Not long ago in an interview for a newspaper profile about my website, a reporter asked me the following question: "How would you describe your writing?” Resisting the urge to quip, "I use cursive unless I’m in a hurry – then I have a tendency to scrawl”, I elected instead to sort of stare off in the distance pensively (the way I once saw Grace Kelly do in a movie) while I wracked my brain for something profound to say. At first I just drew my customary total blank, but then suddenly the answer came to me and I blurted out, "Like a peanut butter sandwich!”
Not surprisingly, she gave me a look that said "Come again?” (Or it might have said, "Have you gone nuts?”) Either way, obviously some clarification was needed – and because you’re probably wondering what I meant by that rather odd choice of words as well, let me explain it to you the way I did to her.
You see, I love to eat, and I love to cook, so naturally one of my favorite pastimes is watching the Food Network and then tackling some of those elaborate recipes in my own kitchen. And it doesn’t stop there. I love to travel too, so when my husband and I are visiting a new place, especially in a foreign country, the thing we enjoy most is trying out new restaurants and sampling all the exotic dishes on the menu. But what I’ve discovered is that I can only sustain an appetite for all of those weird culinary delicacies for so long before my stomach and my taste buds cry out, "Enough! I can’t bear another bite of this rich, spicy, bizarre food. Give me something simple!” And when that happens, nothing on earth sounds better, or tastes better than a plain old peanut butter sandwich!
What all of that has to do with my answer to the reporter’s question is this: I’ve been a freelance writer for a long time, and have even enjoyed seeing my work in some national publications. But a few years ago I began to notice a change in what editors were looking for. Suddenly everything that was published was being described with the same litany of words: "raw, edgy, gritty, provocative, or (my favorite) unflinching.” Well, I’m sorry, but I do flinch. I flinch a lot. What’s more, I wince – especially at foul language. It’s not in my nature to be edgy or gritty. And thanks to my southern Christian upbringing, I don’t think I could be provocative if I wanted to (which I don’t.) But more than just being uncomfortable with objectionable material, I found I was increasingly out of step with a market that had developed an insatiable appetite for dark inner conflict and deep psychological turmoil. Where once the storyline was "Boy meets girl/Girl shuns boy/Girl chokes on a chicken bone/Boy saves girl/Girl marries boy”, now it was "Girl relives painful past over…and over… and over…then marries her own stepfather who is a werewolf.”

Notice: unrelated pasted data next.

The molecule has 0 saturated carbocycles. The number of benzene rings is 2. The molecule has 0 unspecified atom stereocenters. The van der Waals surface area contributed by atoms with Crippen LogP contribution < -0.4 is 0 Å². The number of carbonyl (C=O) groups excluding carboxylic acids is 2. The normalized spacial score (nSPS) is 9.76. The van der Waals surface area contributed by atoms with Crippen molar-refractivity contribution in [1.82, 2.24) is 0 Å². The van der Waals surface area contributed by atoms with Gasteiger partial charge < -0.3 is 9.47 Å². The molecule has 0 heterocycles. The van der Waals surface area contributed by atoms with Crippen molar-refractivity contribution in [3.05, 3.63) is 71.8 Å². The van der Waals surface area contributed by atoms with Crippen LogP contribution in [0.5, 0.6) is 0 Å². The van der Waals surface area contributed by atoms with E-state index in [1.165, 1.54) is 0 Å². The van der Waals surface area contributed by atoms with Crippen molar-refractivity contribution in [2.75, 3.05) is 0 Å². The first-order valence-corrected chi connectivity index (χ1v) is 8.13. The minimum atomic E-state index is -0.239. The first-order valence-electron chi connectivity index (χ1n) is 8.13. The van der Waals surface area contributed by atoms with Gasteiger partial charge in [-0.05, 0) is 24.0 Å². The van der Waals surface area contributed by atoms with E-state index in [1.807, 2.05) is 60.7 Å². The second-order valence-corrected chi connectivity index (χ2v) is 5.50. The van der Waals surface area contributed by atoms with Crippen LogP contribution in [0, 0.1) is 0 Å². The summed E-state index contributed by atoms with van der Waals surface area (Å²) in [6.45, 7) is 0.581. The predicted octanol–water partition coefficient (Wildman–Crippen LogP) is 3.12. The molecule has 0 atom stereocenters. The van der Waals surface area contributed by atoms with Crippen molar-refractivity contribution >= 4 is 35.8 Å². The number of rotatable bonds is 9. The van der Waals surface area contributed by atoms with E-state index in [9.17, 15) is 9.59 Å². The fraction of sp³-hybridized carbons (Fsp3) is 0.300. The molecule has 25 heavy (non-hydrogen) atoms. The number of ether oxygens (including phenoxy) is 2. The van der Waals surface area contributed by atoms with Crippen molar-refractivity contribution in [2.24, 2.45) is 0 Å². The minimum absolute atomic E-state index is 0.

I just didn’t get it. Nevertheless for a while I seriously tried to give them what I thought they wanted, but of course I failed miserably because that’s just not who I am. (It’s sort of like when John Wayne was cast as a singing cowboy in "Riders of Destiny”. The result was downright painful to watch.)
Meanwhile, in the midst of all this floundering on the writing side, I found myself equally frustrated because I couldn’t even find anything appealing to read. Every trip to the bookstore was the same. I had my choice from an endless smorgasbord of thick, heavy trauma and drama, topped off with a glop of sappy-sweet stuff for dessert – when what I really hungered for was something light and witty and fun. In other words, all I wanted was the literary version of a nice, plain peanut-butter sandwich.
And then it hit me: If I can’t find it, I’ll just write it! I mean, surely I’m not alone here. Nobody can live on a constant diet of intense internal tumult and chaos. Everybody reaches a saturation point and needs a break from ‘raw, edgy, gritty, provocative, and unflinching’. In other words, sooner or later everybody just gets a hankering for something simple. It was at that very moment that I knew I had found my niche.
So go ahead and gorge yourself on the heavy stuff all you want. But when you’ve had your fill of it and find yourself in the mood to read a nice, plain peanut butter sandwich, you’ll know just who to come to.